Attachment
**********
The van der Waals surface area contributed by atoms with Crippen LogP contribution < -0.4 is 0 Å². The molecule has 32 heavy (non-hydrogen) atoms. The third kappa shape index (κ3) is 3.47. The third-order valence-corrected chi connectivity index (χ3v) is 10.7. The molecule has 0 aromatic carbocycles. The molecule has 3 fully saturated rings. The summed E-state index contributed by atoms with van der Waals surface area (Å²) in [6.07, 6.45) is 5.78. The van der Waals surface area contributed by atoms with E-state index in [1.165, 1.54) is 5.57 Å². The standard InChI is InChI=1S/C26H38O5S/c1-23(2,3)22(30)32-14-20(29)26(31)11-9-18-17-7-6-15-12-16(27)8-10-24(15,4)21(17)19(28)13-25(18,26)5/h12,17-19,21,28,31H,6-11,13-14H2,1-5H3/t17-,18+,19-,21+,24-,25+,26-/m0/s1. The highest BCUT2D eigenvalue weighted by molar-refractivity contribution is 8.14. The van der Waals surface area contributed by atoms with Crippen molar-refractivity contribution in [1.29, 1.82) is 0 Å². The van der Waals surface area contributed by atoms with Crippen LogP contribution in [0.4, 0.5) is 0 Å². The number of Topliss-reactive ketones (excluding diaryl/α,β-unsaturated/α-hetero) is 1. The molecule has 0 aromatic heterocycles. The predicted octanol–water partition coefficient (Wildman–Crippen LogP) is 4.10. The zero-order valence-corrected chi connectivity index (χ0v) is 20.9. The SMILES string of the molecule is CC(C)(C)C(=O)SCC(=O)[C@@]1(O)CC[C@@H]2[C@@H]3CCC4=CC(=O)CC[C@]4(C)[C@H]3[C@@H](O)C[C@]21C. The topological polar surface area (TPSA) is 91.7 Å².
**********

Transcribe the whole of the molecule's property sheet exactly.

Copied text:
The van der Waals surface area contributed by atoms with Crippen LogP contribution < -0.4 is 0 Å². The molecule has 32 heavy (non-hydrogen) atoms. The third kappa shape index (κ3) is 3.47. The third-order valence-corrected chi connectivity index (χ3v) is 10.7. The molecule has 0 aromatic carbocycles. The molecule has 3 fully saturated rings. The summed E-state index contributed by atoms with van der Waals surface area (Å²) in [6.07, 6.45) is 5.78. The van der Waals surface area contributed by atoms with E-state index in [1.165, 1.54) is 5.57 Å². The standard InChI is InChI=1S/C26H38O5S/c1-23(2,3)22(30)32-14-20(29)26(31)11-9-18-17-7-6-15-12-16(27)8-10-24(15,4)21(17)19(28)13-25(18,26)5/h12,17-19,21,28,31H,6-11,13-14H2,1-5H3/t17-,18+,19-,21+,24-,25+,26-/m0/s1. The highest BCUT2D eigenvalue weighted by molar-refractivity contribution is 8.14. The van der Waals surface area contributed by atoms with Crippen molar-refractivity contribution in [1.29, 1.82) is 0 Å². The van der Waals surface area contributed by atoms with Crippen LogP contribution in [0.4, 0.5) is 0 Å². The number of Topliss-reactive ketones (excluding diaryl/α,β-unsaturated/α-hetero) is 1. The molecule has 0 aromatic heterocycles. The predicted octanol–water partition coefficient (Wildman–Crippen LogP) is 4.10. The zero-order valence-corrected chi connectivity index (χ0v) is 20.9. The SMILES string of the molecule is CC(C)(C)C(=O)SCC(=O)[C@@]1(O)CC[C@@H]2[C@@H]3CCC4=CC(=O)CC[C@]4(C)[C@H]3[C@@H](O)C[C@]21C. The topological polar surface area (TPSA) is 91.7 Å².